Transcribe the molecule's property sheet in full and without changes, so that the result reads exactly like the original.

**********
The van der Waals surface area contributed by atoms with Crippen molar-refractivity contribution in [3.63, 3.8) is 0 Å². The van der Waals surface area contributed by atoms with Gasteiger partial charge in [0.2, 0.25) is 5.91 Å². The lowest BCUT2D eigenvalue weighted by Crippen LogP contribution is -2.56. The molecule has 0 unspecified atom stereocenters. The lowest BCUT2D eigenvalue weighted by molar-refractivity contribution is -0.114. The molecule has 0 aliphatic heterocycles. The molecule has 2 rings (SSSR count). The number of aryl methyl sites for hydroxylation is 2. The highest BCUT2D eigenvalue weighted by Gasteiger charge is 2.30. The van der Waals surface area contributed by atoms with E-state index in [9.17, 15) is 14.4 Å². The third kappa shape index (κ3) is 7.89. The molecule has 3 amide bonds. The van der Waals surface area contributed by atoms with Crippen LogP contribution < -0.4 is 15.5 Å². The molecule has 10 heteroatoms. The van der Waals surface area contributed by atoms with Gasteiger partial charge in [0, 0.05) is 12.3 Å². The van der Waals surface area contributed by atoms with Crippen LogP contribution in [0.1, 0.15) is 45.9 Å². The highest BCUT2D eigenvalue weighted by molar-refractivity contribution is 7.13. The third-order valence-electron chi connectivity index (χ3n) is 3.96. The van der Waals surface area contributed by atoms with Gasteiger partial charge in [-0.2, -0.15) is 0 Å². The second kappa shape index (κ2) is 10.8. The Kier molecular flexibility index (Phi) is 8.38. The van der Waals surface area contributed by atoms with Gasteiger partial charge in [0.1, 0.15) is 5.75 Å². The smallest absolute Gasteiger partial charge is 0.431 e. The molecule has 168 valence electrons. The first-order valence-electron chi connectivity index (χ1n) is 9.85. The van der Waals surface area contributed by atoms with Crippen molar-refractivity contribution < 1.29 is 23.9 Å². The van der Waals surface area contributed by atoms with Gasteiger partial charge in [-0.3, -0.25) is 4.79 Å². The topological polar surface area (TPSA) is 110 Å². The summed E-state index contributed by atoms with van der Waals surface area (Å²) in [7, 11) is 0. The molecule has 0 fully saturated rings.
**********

The van der Waals surface area contributed by atoms with Crippen molar-refractivity contribution in [3.63, 3.8) is 0 Å². The van der Waals surface area contributed by atoms with Gasteiger partial charge in [0.2, 0.25) is 5.91 Å². The lowest BCUT2D eigenvalue weighted by Crippen LogP contribution is -2.56. The molecule has 0 unspecified atom stereocenters. The lowest BCUT2D eigenvalue weighted by molar-refractivity contribution is -0.114. The molecule has 0 aliphatic heterocycles. The molecule has 2 rings (SSSR count). The number of aryl methyl sites for hydroxylation is 2. The highest BCUT2D eigenvalue weighted by Gasteiger charge is 2.30. The van der Waals surface area contributed by atoms with E-state index in [9.17, 15) is 14.4 Å². The third kappa shape index (κ3) is 7.89. The molecule has 3 amide bonds. The van der Waals surface area contributed by atoms with Crippen LogP contribution < -0.4 is 15.5 Å². The molecule has 10 heteroatoms. The van der Waals surface area contributed by atoms with Gasteiger partial charge in [0, 0.05) is 12.3 Å². The van der Waals surface area contributed by atoms with Crippen LogP contribution in [0.1, 0.15) is 45.9 Å². The highest BCUT2D eigenvalue weighted by molar-refractivity contribution is 7.13. The third-order valence-electron chi connectivity index (χ3n) is 3.96. The van der Waals surface area contributed by atoms with Gasteiger partial charge in [-0.2, -0.15) is 0 Å². The second kappa shape index (κ2) is 10.8. The Kier molecular flexibility index (Phi) is 8.38. The van der Waals surface area contributed by atoms with Gasteiger partial charge in [0.1, 0.15) is 5.75 Å². The smallest absolute Gasteiger partial charge is 0.431 e. The molecule has 168 valence electrons. The first-order valence-electron chi connectivity index (χ1n) is 9.85. The van der Waals surface area contributed by atoms with Crippen molar-refractivity contribution < 1.29 is 23.9 Å². The van der Waals surface area contributed by atoms with Gasteiger partial charge in [-0.3, -0.25) is 4.79 Å². The topological polar surface area (TPSA) is 110 Å². The summed E-state index contributed by atoms with van der Waals surface area (Å²) in [7, 11) is 0. The molecule has 0 fully saturated rings.